Ian Zlotnik did something last week that he had never done before: He sold his chametz.

Zlotnik, a busy young professional and New Jersey transplant to Houston, was at the Chabad House helping set up for YJP Houston’s monthly Shabbat dinner for young professionals when Rabbi Chaim Lazaroff, director of Chabad of Uptown in Houston, told him that one is permitted to sell their chametz—foods made with grains that have risen, such as bread, pasta and cereal—to a non-Jew for the duration of the holiday. The rabbi suggested that they take a few minutes to sell his chametz, and Zlotnik agreed.

“I was surprised how easy it was,” says the 24-year-old. “It took about five minutes; it was [mostly] filling out my address. It was really straightforward.”

It is forbidden to have chametz in one’s possession or even to own it during Passover, and the practice of selling the chametz to a non-Jew before Passover with the reasonable expectation of getting it back after the holiday is discussed in a Tosefta (addition) to the Mishna, tractate Pesachim.

While the tradition of selling one’s chametz to a non-Jew has been around for at least that long, it accelerated in the Middle Ages among businessmen who traded in leavened products and could not afford to destroy all their stocks each year. Eventually, as people had more chametz stored and it became increasingly difficult to simply get rid of it all, the practice became popular among individuals.

While authorizing a rabbi to make the sale is straightforward, the terms of the contract are very complex, and should only done through a rabbi, experts say. Hence, it became the practice of rabbinic scholars in each community to take responsibility for selling the chametz of the Jews in their community to a non-Jew.

As the numbers of Jews who learn about their heritage continues to grow around the world, especially in places with little or no traditional Jewish observance, the time-honored tradition of selling one’s chametz before Passover is growing as well, with thousands of people selling their chametz for the first time this year. The sale is done through a formal contract, with the rabbi acting as the intermediary. All the seller needs to do is fill out the appropriate sales form and be sure that the not-for-Passover food is stored away by the appropriate time of the day before Passover.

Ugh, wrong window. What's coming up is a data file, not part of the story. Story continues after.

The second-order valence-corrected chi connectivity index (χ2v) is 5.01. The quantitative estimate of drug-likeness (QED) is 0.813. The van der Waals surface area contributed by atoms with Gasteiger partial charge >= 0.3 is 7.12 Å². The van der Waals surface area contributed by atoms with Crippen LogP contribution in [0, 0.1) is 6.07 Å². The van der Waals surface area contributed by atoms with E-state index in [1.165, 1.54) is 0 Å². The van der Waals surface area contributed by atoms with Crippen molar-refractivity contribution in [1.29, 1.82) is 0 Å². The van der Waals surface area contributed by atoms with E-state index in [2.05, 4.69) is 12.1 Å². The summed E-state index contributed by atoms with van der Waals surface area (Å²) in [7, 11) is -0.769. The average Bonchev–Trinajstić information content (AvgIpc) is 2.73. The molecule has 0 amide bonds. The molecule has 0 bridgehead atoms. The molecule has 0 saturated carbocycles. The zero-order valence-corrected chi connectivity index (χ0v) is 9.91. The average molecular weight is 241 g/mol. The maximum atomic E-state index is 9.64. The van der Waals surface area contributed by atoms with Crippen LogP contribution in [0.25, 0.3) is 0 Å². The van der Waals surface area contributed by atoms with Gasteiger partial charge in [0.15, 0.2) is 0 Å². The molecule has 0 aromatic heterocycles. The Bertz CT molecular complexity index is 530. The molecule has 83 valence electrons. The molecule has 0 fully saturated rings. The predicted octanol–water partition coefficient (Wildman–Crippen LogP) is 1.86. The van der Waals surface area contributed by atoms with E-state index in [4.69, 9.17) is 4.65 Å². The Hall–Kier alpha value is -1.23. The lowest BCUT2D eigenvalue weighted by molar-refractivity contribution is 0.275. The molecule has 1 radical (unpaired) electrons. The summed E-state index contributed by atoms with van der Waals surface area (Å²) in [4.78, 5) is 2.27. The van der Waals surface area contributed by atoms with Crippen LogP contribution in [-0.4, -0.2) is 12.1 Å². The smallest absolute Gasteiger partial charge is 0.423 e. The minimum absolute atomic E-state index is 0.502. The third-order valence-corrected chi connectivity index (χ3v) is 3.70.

But as straightforward as the paperwork is, circumstances can keep some people from meeting with their local rabbi to sell their chametz before the start of Passover, which begins this year on the evening of Friday, April 19. To ensure that everyone, regardless of their situation or geography, is able to participate in this tradition, Chabad.org offers an online “Sell Your Chametz” service. More than 90,000 people are expected to use the online form again this year, with most of those sales occurring in the days leading up to the start of Passover. It is recommended that the form be given to the rabbi with enough time for him to conduct the transaction, usually at least 24 hours before the start of the holiday.

To ensure that the sale and the reasonably expected buy-back of chametz occurs at the proper times, Chabad.org has created 11 regional zones with a designated rabbi in each area who is charged with processing all the online requests for sales in their region. Based on the individual’s location during the holiday, the service provides users with the correct time to burn their chametz and stop eating it on erev Pesach, as well as provides candle-lighting times for the holiday.

The service is provided in eight languages—Italian, Spanish, French, Portuguese, Russian, German, Hebrew and English.

While the ease of selling chametz online is appealing, the preferred method for taking part in this tradition is to sell it in person by visiting your local rabbi, as Zlotnik did in Houston. Sometimes, though, that isn’t possible, such as for those living in remote areas where there are no rabbis or when it is not otherwise possible to arrange for the sale in person.

This was the case for one woman who was unable to sell her chametz through a local rabbi and sold it online through Chabad.org. “I am, unfortunately, bedridden at the moment,” she wrote. “My back is injured again, much to my dismay. So, it means so much to me to be able to reach out to you online for genuine caring and true assistance from genuine people.”

For more information and background on the sale of chametz, visit our Chametz FAQ page here.

To sell chametz online, visit our online Sell Your Chametz page here.